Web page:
Podcast: 2012 was second best ever for airline performance
This WSU Newsline Podcast is available at http://www.wichita.edu/newslinepodcast. See the transcript below:
You’re listening to the podcast edition of the Wichita State University audio newsline. Learn more about WSU — the home of Thinkers, Doers, Movers and Shockers — on the Web at wichita.edu.
The airline industry fared well in 2012, according to the 23rd annual national Airline Quality Rating. The rating is conducted annually by researchers Dean Headley of Wichita State University and Brent Bowen of Purdue University. Headley says airline quality nearly matched last year’s record-setting performance.
Virgin America made quite a debut in the rating, according to Headley.
Headley: "This year we have a new No. 1 airline, and that’s Virgin America. And it’s actually the first time in the ratings system for us. They’ve come on the radar. Typically that has been for the last five or six years it’s either been Hawaiian or AirTran as the No. 1, but Virgin America beat them out this year.”
But that wasn’t the only notable change in the rankings, as Headley explains.
Headley: “When you look at the actual AQR scores, we can see that American Eagle is the most improved airline. Their rating numbers show that, as well as the ranking. They went from 15 to 11. Others that kind of went the right direction were Delta. They did very well. They moved up in the rankings. But Hawaiian went the other direction. They went from second to fifth in the rankings.”
The airlines continue to do well in on-time performance. According to the Airline Quality Rating, Hawaiian Airlines had the best on-time performance, 93.4 percent for 2012, and ExpressJet and American had the worst at 76.9 percent.
Headley: “On-time performance for the industry was actually better this year, about 82 percent as opposed to 80 percent in 2011. And about eight of the airlines actually improved their on-time performance. The worst of the batch were around 77 percent, so even at that we aren’t really that bad off.”
Headley says the airlines didn’t do quite as well last year with involuntary denied boardings.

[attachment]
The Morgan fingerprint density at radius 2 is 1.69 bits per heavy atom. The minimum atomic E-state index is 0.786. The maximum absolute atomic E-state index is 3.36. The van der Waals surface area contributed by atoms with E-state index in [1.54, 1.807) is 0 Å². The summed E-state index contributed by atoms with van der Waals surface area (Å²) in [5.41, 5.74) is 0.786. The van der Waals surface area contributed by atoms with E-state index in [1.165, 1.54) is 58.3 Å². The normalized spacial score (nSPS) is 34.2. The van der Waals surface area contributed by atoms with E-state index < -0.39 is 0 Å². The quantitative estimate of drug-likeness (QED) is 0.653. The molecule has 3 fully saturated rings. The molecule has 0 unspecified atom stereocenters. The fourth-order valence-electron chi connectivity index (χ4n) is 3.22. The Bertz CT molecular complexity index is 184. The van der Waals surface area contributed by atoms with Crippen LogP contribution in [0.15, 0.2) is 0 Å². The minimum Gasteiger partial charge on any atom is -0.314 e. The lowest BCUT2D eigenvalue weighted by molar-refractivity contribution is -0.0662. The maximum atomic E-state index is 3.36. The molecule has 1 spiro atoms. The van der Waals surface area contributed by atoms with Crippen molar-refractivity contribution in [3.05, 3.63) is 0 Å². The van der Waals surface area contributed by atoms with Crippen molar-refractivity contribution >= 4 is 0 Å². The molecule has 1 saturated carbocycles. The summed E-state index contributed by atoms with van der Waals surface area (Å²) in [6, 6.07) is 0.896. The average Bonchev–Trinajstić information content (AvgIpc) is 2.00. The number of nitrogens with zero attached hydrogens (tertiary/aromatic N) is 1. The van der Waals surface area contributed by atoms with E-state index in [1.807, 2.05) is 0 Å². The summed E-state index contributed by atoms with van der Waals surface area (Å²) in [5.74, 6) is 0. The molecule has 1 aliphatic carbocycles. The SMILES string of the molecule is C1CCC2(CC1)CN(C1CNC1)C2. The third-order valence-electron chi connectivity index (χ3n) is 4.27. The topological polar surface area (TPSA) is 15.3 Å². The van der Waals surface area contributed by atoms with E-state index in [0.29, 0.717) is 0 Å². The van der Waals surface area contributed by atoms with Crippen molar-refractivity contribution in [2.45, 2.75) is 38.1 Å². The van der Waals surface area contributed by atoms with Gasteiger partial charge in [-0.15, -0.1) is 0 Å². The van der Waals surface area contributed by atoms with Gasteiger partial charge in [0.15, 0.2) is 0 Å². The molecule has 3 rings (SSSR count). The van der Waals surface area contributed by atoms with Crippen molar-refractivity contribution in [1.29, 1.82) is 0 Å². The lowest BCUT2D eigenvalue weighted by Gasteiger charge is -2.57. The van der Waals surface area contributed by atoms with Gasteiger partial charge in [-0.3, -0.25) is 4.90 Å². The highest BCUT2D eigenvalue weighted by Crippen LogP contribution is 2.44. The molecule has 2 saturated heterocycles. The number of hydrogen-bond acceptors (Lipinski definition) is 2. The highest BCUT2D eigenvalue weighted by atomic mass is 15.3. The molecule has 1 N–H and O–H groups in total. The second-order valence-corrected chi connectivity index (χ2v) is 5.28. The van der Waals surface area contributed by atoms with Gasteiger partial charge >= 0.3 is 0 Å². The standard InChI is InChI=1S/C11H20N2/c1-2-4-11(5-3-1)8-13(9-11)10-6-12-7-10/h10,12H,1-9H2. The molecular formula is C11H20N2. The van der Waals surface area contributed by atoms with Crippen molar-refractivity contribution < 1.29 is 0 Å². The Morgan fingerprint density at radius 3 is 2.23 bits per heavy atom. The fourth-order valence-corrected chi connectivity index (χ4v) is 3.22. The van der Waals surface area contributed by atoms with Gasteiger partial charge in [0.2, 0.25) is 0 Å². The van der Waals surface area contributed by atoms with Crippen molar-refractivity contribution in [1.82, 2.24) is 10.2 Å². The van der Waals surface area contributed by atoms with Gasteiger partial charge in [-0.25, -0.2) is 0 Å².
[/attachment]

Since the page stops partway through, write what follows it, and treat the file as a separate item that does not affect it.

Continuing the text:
Headley: “Involuntary denied boardings is an area where the airline industry actually got worse. With fewer seats and more people demanding those seats you’d expect some hiccups, if you would, in the availability of seats. And that actually went from like .8 to almost 1.0, so it’s a noticeable increase in the number of denied boardings.”
JetBlue had the lowest involuntary denied boardings at .01 per 10,000 passengers. SkyWest had the highest involuntary denied boarding rate at 2.32 per 10,000 passengers. Headley says the airlines are continuing to improve in the area of mishandled bags.
Headley: “From a customer’s perspective, I guess mishandled bags is one you look at a lot, and that actually got a little bit better, just slightly, about three tenths of a point better in baggage handling, mishandled bags per 1,000 passengers. So the industry is at least paying attention and going in the right direction.”
Virgin America had the best baggage handling rate, and American Eagle had the worst baggage handling rate of all the airlines. Headley says there was an increase in the area of customer complaints.
Headley: “As you might guess with higher demand more things go wrong, so customer complaints got worse this year, noticeably worse, from about 1.2 to 1.4 complaints per 100,000 passengers.”
What is the flying public complaining about? Headley explains.
Headley: “The complaints typically are primarily, about a third of them, are for things called flight problems, schedule changes, cancellations, delays, hiccups if you would in the planning of a consumers travel, followed by reservations, ticketing and boarding which is the process of getting a ticket and executing. And then the third biggest area is customer complaints other than what we can capture elsewhere, so there are still some things not working well in the system.”
During the past decade or so, there have been a number of airline mergers, but those may be coming to an end.
Headley: “Since the early 2000s or so, in the last 10 or 12 years, we’ve had kind of the age of mergers, if you would. And we’ll still see a couple more, American and USAir still to execute and Southwest and AirTran still to execute all that, but generally speaking this is probably near the end. We don’t have that many more to merge, and we’re still trying to figure out exactly how well they’re going.”
Headley says the challenge is whether airline performance quality improvements can be maintained as more people choose to fly. Or does the infrastructure and air traffic control technology limit what the airlines can do?
For more information on the Airline Quality Rating, go to airlinequalityrating.com.
Thanks for listening. Until next time, this is Joe Kleinsasser for Wichita State University.